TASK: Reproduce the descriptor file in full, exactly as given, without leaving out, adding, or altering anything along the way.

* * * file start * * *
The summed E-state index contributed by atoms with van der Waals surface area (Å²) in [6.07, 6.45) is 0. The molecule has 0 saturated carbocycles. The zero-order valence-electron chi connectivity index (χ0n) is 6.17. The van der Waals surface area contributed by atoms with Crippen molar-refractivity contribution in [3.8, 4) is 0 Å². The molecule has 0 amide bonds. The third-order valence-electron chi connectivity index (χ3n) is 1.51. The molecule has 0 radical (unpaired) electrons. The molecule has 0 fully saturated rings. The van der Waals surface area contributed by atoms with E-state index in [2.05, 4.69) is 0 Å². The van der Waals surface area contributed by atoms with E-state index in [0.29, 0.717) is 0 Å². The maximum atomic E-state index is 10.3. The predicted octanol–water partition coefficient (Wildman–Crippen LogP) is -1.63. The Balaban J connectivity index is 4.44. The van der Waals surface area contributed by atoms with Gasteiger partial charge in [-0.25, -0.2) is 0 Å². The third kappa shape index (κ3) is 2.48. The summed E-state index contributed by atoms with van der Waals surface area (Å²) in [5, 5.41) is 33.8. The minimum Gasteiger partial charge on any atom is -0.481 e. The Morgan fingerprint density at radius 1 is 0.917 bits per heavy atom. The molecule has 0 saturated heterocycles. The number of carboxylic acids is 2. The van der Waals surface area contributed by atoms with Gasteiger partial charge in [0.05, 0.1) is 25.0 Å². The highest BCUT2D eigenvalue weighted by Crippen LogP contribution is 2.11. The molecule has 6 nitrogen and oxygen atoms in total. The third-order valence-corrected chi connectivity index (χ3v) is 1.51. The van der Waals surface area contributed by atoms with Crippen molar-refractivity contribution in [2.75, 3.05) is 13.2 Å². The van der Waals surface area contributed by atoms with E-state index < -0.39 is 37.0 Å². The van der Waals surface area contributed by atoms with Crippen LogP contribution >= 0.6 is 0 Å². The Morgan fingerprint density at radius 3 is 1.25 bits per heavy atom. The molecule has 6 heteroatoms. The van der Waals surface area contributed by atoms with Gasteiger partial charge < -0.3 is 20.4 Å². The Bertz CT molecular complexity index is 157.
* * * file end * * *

The summed E-state index contributed by atoms with van der Waals surface area (Å²) in [6.07, 6.45) is 0. The molecule has 0 saturated carbocycles. The zero-order valence-electron chi connectivity index (χ0n) is 6.17. The van der Waals surface area contributed by atoms with Crippen molar-refractivity contribution in [3.8, 4) is 0 Å². The molecule has 0 amide bonds. The third-order valence-electron chi connectivity index (χ3n) is 1.51. The molecule has 0 radical (unpaired) electrons. The molecule has 0 fully saturated rings. The van der Waals surface area contributed by atoms with E-state index in [2.05, 4.69) is 0 Å². The van der Waals surface area contributed by atoms with E-state index in [0.29, 0.717) is 0 Å². The maximum atomic E-state index is 10.3. The predicted octanol–water partition coefficient (Wildman–Crippen LogP) is -1.63. The Balaban J connectivity index is 4.44. The van der Waals surface area contributed by atoms with Gasteiger partial charge in [-0.25, -0.2) is 0 Å². The third kappa shape index (κ3) is 2.48. The summed E-state index contributed by atoms with van der Waals surface area (Å²) in [5, 5.41) is 33.8. The minimum Gasteiger partial charge on any atom is -0.481 e. The Morgan fingerprint density at radius 1 is 0.917 bits per heavy atom. The molecule has 0 saturated heterocycles. The number of carboxylic acids is 2. The van der Waals surface area contributed by atoms with Gasteiger partial charge in [0.05, 0.1) is 25.0 Å². The highest BCUT2D eigenvalue weighted by Crippen LogP contribution is 2.11. The molecule has 6 nitrogen and oxygen atoms in total. The third-order valence-corrected chi connectivity index (χ3v) is 1.51. The van der Waals surface area contributed by atoms with Crippen molar-refractivity contribution in [2.75, 3.05) is 13.2 Å². The van der Waals surface area contributed by atoms with E-state index < -0.39 is 37.0 Å². The van der Waals surface area contributed by atoms with Crippen LogP contribution >= 0.6 is 0 Å². The Morgan fingerprint density at radius 3 is 1.25 bits per heavy atom. The molecule has 6 heteroatoms. The van der Waals surface area contributed by atoms with Gasteiger partial charge < -0.3 is 20.4 Å². The Bertz CT molecular complexity index is 157.